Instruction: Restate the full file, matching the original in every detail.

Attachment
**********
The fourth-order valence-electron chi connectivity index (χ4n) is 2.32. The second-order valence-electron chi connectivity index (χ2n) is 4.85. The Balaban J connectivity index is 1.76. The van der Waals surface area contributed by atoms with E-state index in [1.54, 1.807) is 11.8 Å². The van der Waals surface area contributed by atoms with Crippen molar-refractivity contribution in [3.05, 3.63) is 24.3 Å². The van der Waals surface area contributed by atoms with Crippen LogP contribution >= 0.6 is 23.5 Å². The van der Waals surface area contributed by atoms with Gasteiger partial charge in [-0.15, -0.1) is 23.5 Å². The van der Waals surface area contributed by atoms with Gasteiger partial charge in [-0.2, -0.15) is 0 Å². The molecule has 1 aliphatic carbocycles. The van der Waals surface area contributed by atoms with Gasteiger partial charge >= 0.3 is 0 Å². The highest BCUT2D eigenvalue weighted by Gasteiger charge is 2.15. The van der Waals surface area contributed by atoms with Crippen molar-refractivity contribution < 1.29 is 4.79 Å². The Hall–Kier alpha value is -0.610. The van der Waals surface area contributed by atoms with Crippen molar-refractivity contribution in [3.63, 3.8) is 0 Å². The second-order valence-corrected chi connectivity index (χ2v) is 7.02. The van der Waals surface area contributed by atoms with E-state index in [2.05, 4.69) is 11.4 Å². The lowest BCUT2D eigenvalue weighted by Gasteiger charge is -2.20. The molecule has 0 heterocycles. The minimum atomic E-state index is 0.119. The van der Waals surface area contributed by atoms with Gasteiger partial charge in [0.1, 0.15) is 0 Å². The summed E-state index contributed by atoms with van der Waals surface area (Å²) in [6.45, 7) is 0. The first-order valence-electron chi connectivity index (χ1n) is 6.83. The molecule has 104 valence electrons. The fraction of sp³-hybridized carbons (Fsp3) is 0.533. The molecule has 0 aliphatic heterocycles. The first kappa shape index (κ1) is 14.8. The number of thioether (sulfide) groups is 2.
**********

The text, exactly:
The fourth-order valence-electron chi connectivity index (χ4n) is 2.32. The second-order valence-electron chi connectivity index (χ2n) is 4.85. The Balaban J connectivity index is 1.76. The van der Waals surface area contributed by atoms with E-state index in [1.54, 1.807) is 11.8 Å². The van der Waals surface area contributed by atoms with Crippen molar-refractivity contribution in [3.05, 3.63) is 24.3 Å². The van der Waals surface area contributed by atoms with Crippen LogP contribution >= 0.6 is 23.5 Å². The van der Waals surface area contributed by atoms with Gasteiger partial charge in [-0.15, -0.1) is 23.5 Å². The van der Waals surface area contributed by atoms with Gasteiger partial charge in [-0.2, -0.15) is 0 Å². The molecule has 1 aliphatic carbocycles. The van der Waals surface area contributed by atoms with Gasteiger partial charge >= 0.3 is 0 Å². The highest BCUT2D eigenvalue weighted by Gasteiger charge is 2.15. The van der Waals surface area contributed by atoms with Crippen molar-refractivity contribution < 1.29 is 4.79 Å². The Hall–Kier alpha value is -0.610. The van der Waals surface area contributed by atoms with Crippen molar-refractivity contribution in [3.63, 3.8) is 0 Å². The second-order valence-corrected chi connectivity index (χ2v) is 7.02. The van der Waals surface area contributed by atoms with E-state index in [2.05, 4.69) is 11.4 Å². The lowest BCUT2D eigenvalue weighted by Gasteiger charge is -2.20. The molecule has 0 heterocycles. The minimum atomic E-state index is 0.119. The van der Waals surface area contributed by atoms with Gasteiger partial charge in [0.1, 0.15) is 0 Å². The summed E-state index contributed by atoms with van der Waals surface area (Å²) in [6.45, 7) is 0. The first-order valence-electron chi connectivity index (χ1n) is 6.83. The molecule has 104 valence electrons. The fraction of sp³-hybridized carbons (Fsp3) is 0.533. The molecule has 0 aliphatic heterocycles. The first kappa shape index (κ1) is 14.8. The number of thioether (sulfide) groups is 2.